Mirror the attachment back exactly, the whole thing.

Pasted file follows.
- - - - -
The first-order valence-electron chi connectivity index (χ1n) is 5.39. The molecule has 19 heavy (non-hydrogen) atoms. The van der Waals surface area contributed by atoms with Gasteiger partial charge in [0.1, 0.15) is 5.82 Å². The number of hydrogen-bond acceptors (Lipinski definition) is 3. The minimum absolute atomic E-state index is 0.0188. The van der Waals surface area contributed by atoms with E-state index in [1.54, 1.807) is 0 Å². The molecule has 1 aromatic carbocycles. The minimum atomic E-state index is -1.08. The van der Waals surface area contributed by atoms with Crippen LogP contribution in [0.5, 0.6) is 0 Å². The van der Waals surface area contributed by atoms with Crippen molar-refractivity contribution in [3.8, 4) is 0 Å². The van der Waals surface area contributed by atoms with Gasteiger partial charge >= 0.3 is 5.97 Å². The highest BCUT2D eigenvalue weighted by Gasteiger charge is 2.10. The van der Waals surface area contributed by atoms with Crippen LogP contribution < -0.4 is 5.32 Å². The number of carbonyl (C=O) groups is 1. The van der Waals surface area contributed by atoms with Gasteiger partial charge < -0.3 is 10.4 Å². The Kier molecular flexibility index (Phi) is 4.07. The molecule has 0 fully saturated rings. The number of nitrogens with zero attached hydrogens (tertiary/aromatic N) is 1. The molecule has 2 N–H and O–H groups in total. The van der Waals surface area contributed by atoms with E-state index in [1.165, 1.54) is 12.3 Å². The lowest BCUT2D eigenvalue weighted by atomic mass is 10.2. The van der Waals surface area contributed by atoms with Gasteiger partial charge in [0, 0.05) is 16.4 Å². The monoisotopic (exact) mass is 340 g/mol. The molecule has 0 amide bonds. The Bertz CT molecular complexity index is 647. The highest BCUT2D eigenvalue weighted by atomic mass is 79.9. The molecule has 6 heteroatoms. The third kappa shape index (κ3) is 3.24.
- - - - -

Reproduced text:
The first-order valence-electron chi connectivity index (χ1n) is 5.39. The molecule has 19 heavy (non-hydrogen) atoms. The van der Waals surface area contributed by atoms with Gasteiger partial charge in [0.1, 0.15) is 5.82 Å². The number of hydrogen-bond acceptors (Lipinski definition) is 3. The minimum absolute atomic E-state index is 0.0188. The van der Waals surface area contributed by atoms with E-state index in [1.54, 1.807) is 0 Å². The molecule has 1 aromatic carbocycles. The minimum atomic E-state index is -1.08. The van der Waals surface area contributed by atoms with Crippen LogP contribution in [0.5, 0.6) is 0 Å². The van der Waals surface area contributed by atoms with Crippen molar-refractivity contribution in [3.8, 4) is 0 Å². The van der Waals surface area contributed by atoms with Gasteiger partial charge >= 0.3 is 5.97 Å². The highest BCUT2D eigenvalue weighted by Gasteiger charge is 2.10. The van der Waals surface area contributed by atoms with Crippen LogP contribution < -0.4 is 5.32 Å². The number of carbonyl (C=O) groups is 1. The van der Waals surface area contributed by atoms with Gasteiger partial charge < -0.3 is 10.4 Å². The Kier molecular flexibility index (Phi) is 4.07. The molecule has 0 fully saturated rings. The number of nitrogens with zero attached hydrogens (tertiary/aromatic N) is 1. The molecule has 2 N–H and O–H groups in total. The van der Waals surface area contributed by atoms with E-state index in [1.165, 1.54) is 12.3 Å². The lowest BCUT2D eigenvalue weighted by atomic mass is 10.2. The van der Waals surface area contributed by atoms with Gasteiger partial charge in [0, 0.05) is 16.4 Å². The monoisotopic (exact) mass is 340 g/mol. The molecule has 0 amide bonds. The Bertz CT molecular complexity index is 647. The highest BCUT2D eigenvalue weighted by atomic mass is 79.9. The molecule has 6 heteroatoms. The third kappa shape index (κ3) is 3.24.